Brazil’s Senado Federal on August 31 voted to remove President Dilma Rousseff from office, the conclusion of a yearlong fight that paralyzed Latin America’s largest nation and uncovered deep rifts among its people on everything from race relations to social spending.
The Federal Senate is the upper house of the National Congress of Brazil. Created by the firs tConstitution of the Brazilian Empire in 1824, it was initially similar to the United Kingdom's House of Lords. Since theProclamation of the Republic in 1889 the Federal Senate has resembled the United States Senate.
While Rousseff’s ouster was generally expected, the decision was a important fact in a colossal political struggle that is far from over. Her vice president turned nemesis, Michel Temer, was instantly sworn in as president with Rousseff’s allies take an oath to fight her removal.
Rousseff was Brazil’s first female president, with a storied career that includes a stint as a Marxist guerrilla jailed and tortured in the 1970s during the country’s dictatorship. She was accused of breaking fiscal laws in her management of the federal budget.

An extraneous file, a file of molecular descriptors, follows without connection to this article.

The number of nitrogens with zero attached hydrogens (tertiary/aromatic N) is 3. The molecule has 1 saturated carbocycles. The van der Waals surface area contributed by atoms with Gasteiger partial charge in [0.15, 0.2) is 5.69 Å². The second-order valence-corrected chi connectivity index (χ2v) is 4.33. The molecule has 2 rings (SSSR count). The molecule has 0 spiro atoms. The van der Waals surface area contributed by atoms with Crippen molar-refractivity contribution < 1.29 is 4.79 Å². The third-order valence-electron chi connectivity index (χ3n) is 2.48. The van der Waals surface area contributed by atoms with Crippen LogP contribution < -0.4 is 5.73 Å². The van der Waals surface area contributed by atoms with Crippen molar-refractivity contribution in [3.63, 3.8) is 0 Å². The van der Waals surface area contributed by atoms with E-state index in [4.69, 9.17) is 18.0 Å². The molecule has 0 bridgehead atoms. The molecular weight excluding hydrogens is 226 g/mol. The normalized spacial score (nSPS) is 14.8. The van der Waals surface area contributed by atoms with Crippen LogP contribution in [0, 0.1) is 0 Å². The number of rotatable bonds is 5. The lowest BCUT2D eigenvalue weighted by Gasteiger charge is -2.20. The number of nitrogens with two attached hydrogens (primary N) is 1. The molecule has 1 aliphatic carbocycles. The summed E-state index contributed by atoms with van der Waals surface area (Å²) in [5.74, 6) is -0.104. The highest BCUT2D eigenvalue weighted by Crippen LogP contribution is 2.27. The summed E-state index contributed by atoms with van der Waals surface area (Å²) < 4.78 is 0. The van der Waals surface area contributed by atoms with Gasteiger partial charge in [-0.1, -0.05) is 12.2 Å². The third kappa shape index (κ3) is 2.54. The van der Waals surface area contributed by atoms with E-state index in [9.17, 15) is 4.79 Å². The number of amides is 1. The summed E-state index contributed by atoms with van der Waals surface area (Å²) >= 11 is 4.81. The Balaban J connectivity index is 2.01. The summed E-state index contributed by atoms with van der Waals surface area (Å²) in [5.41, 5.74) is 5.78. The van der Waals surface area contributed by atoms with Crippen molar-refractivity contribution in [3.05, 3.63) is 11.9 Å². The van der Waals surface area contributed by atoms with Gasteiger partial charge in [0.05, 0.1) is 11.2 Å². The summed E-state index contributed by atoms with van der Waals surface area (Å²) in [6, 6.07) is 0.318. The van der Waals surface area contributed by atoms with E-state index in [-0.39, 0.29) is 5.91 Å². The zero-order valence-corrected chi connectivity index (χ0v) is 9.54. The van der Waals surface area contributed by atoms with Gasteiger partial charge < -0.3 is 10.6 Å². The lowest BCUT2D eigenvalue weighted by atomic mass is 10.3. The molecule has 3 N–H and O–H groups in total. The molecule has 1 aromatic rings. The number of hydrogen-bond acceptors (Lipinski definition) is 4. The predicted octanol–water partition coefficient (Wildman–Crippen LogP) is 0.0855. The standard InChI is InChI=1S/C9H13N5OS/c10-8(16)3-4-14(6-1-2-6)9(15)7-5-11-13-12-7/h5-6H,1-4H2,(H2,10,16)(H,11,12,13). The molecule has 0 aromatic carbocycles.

Now the 75-year-old, who will serve out the presidential term through 2018, must win the confidence of a nation bitterly divided by the impeachment process and frustrated by the worst recession in decades.
He must also overcome Brazilians’ disillusionment with the political class, which many see him embodying, after a sweeping corruption scandal at the state oil company Petrobras that has ensnared his party.
“It is time to reunite the country and put national interests above those of groups,” Temer said in his first televised address as president. “I repeat my commitment to democratically dialogue with all sectors of Brazilian society.”
The impeachment vote ended 13 years of government by the leftist Workers' Party in Latin America's biggest economy.
But senators fell short of the majority vote needed to bar Rousseff from public office.
"We will be back. We will be back to continue our course towards a Brazil in which the people are sovereign," Rousseff take an oath.